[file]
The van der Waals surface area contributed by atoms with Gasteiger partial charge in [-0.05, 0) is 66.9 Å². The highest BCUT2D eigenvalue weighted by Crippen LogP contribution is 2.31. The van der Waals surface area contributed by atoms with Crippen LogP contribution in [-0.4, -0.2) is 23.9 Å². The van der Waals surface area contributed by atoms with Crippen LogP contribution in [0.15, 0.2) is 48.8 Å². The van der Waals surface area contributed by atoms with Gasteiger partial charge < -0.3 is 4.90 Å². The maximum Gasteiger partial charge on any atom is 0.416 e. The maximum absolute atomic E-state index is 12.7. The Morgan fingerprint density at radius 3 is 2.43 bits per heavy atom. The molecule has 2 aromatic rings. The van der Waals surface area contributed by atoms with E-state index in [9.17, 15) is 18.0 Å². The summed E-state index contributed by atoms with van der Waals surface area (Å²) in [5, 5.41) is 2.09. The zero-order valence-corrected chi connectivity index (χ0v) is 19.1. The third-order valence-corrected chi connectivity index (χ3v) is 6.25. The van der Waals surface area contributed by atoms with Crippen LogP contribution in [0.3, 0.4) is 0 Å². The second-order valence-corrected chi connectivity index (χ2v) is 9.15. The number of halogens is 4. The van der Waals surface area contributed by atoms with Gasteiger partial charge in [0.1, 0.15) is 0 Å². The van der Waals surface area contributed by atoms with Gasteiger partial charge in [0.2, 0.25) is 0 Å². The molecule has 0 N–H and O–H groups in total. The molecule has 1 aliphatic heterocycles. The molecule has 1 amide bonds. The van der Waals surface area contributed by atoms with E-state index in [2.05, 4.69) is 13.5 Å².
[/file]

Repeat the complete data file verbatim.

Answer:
The van der Waals surface area contributed by atoms with Gasteiger partial charge in [-0.05, 0) is 66.9 Å². The highest BCUT2D eigenvalue weighted by Crippen LogP contribution is 2.31. The van der Waals surface area contributed by atoms with Crippen LogP contribution in [-0.4, -0.2) is 23.9 Å². The van der Waals surface area contributed by atoms with Crippen LogP contribution in [0.15, 0.2) is 48.8 Å². The van der Waals surface area contributed by atoms with Gasteiger partial charge < -0.3 is 4.90 Å². The maximum Gasteiger partial charge on any atom is 0.416 e. The maximum absolute atomic E-state index is 12.7. The Morgan fingerprint density at radius 3 is 2.43 bits per heavy atom. The molecule has 2 aromatic rings. The van der Waals surface area contributed by atoms with E-state index in [9.17, 15) is 18.0 Å². The summed E-state index contributed by atoms with van der Waals surface area (Å²) in [5, 5.41) is 2.09. The zero-order valence-corrected chi connectivity index (χ0v) is 19.1. The third-order valence-corrected chi connectivity index (χ3v) is 6.25. The van der Waals surface area contributed by atoms with Crippen LogP contribution in [0.3, 0.4) is 0 Å². The second-order valence-corrected chi connectivity index (χ2v) is 9.15. The number of halogens is 4. The van der Waals surface area contributed by atoms with Gasteiger partial charge in [0.1, 0.15) is 0 Å². The van der Waals surface area contributed by atoms with Gasteiger partial charge in [0.2, 0.25) is 0 Å². The molecule has 0 N–H and O–H groups in total. The molecule has 1 aliphatic heterocycles. The molecule has 1 amide bonds. The van der Waals surface area contributed by atoms with E-state index in [2.05, 4.69) is 13.5 Å².